Housing market metrics signal, “Now is an excellent time to sell!”

Mortgage rates fell to their lowest point in three months at the end of January, and we are only one-quarter of a percentage point above the all-time low. According to MarketWatch, “home-buying power in December was 12.5 percent higher year-over-year largely due to a combination of lower mortgage rates and an uptick in annual household income.” Locally, the annual average sales price hit a new annual high, and inventory is not showing any signs of significant improvement. At the same time, a core metric used to define the type of market the Tri-Cities region is experiencing is solidly in the seller’s favor. That metric is the absorption rate. 

The absorption rate is defined as the rate that properties listed for sale are sold over a specific time frame. It is calculated by taking the number of homes sold in a given time frame then dividing that number by the total number of homes available for sale. Anything above 20 percent is considered a seller’s market.

At the end of December, the 11-county region monitored by the Northeast Tennessee Association of REALTORS® (NETAR) Trends Report had a 26 percent absorption rate, according to REALTOR® Property Resource (RPR).  Since real estate markets are hyper-local, here is what it looked like in the region’s major city markets:

Johnson City – 35 percent.

Erwin/Unicoi – 32 percent.

Elizabethton – 31 percent.

Greeneville – 31 percent.

Bristol, Va. – 28 percent.

Bristol, Tenn. – 27 percent.

Kingsport – 25 percent.

You have to drill down to the zip code level before you start seeing absorption rates that signal balanced conditions or a rate that favors buyers.

REALTORS® pay attention to the absorption rate because it is one of the tools used to determine how to price a home for sale. Appraisers factor in absorption rates when evaluating a home’s value, and the rate also serves as a market demand gauge for builders making plans for how many homes they need to build.  Flipping the absorption rate calculation gives real estate professionals an idea of how long it would take to run out of housing inventory at the current month’s sales rate or months of inventory, typically expressed in the regional, county, and city markets and by price ranges.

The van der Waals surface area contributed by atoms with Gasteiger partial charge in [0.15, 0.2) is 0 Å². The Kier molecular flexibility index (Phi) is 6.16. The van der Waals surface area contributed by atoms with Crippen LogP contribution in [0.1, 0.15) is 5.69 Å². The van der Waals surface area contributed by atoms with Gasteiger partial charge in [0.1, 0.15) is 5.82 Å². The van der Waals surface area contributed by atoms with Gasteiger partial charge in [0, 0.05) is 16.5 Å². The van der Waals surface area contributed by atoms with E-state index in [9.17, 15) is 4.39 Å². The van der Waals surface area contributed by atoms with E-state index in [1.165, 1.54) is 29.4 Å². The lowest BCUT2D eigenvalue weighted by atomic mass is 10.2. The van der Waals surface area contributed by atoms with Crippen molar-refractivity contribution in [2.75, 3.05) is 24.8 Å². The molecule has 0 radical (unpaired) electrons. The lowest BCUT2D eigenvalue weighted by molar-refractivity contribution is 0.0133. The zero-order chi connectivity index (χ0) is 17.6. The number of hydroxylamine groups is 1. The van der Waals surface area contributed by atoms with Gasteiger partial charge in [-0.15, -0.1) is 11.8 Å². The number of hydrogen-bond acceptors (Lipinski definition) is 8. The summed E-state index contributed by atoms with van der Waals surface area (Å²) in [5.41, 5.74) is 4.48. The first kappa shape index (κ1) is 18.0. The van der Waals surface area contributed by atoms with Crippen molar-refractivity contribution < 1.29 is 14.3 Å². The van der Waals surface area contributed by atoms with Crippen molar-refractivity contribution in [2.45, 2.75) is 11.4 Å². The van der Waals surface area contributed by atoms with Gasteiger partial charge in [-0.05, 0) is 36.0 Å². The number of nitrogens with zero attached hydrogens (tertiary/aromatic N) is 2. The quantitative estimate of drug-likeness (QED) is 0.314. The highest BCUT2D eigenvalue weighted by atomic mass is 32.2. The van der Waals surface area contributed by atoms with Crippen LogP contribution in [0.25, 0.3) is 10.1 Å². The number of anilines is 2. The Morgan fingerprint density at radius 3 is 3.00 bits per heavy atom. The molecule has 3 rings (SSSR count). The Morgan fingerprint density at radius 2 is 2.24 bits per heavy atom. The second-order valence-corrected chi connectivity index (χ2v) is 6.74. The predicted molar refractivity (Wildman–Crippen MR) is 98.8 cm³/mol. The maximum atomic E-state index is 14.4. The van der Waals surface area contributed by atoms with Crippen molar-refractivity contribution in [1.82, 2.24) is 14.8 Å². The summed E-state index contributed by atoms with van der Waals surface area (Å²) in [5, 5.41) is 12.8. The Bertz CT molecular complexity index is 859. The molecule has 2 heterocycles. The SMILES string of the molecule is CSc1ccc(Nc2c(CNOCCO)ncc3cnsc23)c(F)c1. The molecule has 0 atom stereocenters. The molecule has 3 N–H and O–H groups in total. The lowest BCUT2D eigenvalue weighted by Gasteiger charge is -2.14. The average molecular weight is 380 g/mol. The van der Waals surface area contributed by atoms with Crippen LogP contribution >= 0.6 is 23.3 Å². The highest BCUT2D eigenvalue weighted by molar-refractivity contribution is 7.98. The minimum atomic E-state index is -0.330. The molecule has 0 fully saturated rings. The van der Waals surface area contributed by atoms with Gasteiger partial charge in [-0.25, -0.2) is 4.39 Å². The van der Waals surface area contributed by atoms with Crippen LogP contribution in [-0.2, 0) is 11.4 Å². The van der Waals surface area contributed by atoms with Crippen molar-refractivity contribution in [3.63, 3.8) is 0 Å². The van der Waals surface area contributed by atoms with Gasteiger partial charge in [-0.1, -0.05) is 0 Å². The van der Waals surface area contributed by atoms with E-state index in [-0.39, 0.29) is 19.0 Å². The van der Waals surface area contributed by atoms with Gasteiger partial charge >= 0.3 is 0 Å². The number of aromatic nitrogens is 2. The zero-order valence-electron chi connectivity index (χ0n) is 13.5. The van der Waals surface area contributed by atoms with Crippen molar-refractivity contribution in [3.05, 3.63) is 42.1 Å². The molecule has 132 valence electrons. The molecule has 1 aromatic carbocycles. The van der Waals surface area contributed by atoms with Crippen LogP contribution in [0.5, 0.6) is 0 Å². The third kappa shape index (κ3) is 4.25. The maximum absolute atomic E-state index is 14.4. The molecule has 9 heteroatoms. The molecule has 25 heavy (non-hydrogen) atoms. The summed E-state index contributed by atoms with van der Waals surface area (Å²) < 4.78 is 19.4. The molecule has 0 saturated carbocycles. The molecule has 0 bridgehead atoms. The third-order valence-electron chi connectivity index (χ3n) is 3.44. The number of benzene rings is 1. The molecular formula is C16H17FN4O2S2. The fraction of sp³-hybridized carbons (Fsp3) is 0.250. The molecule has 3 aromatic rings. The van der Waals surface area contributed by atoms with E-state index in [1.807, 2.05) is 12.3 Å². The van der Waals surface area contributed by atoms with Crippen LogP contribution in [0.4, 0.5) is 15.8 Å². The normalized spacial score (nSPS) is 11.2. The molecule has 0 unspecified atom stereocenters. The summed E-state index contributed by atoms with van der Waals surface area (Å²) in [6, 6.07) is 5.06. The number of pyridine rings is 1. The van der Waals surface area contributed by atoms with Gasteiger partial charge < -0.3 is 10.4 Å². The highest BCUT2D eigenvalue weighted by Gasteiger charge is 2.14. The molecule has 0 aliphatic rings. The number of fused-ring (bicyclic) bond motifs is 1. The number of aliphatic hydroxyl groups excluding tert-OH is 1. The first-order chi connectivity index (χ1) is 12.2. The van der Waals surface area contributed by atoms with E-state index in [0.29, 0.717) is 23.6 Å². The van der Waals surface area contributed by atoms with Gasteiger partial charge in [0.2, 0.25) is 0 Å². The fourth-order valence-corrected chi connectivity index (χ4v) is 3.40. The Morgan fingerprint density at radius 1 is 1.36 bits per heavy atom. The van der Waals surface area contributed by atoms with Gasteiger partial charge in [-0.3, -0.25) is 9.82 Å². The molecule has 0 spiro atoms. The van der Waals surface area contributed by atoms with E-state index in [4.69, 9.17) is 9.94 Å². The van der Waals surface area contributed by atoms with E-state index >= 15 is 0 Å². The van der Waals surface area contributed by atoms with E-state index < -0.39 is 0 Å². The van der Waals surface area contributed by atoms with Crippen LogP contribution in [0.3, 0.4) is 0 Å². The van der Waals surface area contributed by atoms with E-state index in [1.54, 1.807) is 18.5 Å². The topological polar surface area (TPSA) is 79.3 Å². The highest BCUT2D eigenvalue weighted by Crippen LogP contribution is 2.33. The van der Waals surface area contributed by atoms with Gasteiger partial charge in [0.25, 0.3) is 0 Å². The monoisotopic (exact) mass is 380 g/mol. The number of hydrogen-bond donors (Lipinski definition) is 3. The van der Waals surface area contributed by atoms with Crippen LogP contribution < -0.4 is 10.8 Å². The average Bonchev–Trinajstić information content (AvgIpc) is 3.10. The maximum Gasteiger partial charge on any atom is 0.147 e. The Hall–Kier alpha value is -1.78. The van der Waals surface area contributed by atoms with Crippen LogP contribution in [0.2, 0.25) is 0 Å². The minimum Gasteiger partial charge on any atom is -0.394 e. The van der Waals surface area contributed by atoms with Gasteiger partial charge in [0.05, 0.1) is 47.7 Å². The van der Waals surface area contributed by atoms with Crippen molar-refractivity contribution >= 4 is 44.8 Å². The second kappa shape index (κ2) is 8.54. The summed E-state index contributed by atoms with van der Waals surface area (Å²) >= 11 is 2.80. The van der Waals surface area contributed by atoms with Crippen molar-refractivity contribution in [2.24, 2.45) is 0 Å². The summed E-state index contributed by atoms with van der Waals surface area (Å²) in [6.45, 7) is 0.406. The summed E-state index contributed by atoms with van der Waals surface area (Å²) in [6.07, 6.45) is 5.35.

An early look at January data showed two months of inventory of homes priced in the $200,000 and below range across the Tri-Cities region. In the $200,000 to $399,999 price range, there were four months of inventory in the region. In the Twin Cities and Johnson City markets, properties in that price range dropped to three months of inventory.  Remember, a market with five to six months of inventory is said to have balanced market conditions. Therefore, current conditions are tipped in the sellers’ favor in the Tri-Cities region until you get to the $400,000 and above price ranges.

Yes, when you get into the weeds of measuring market demand with absorption rates and months of inventory, the statistics and the math can overwhelm all but the data nerds. But looking at those numbers drives home a significant point for owners who have been sitting on the fence – now is an excellent time to sell. Market conditions are four-square in the sellers’ favor.

NETAR is the voice for real estate in Northeast Tennessee. It is the largest trade association in the Northeast Tennessee, Southwest Virginia region representing over 1,300 members and 100 affiliates involved in all aspects of the residential and commercial real estate industries. Pending sales, monthly Trends Reports, and the regional market analytics are available on the website at https://netar.us/voice-real-estate-northeast-tennessee.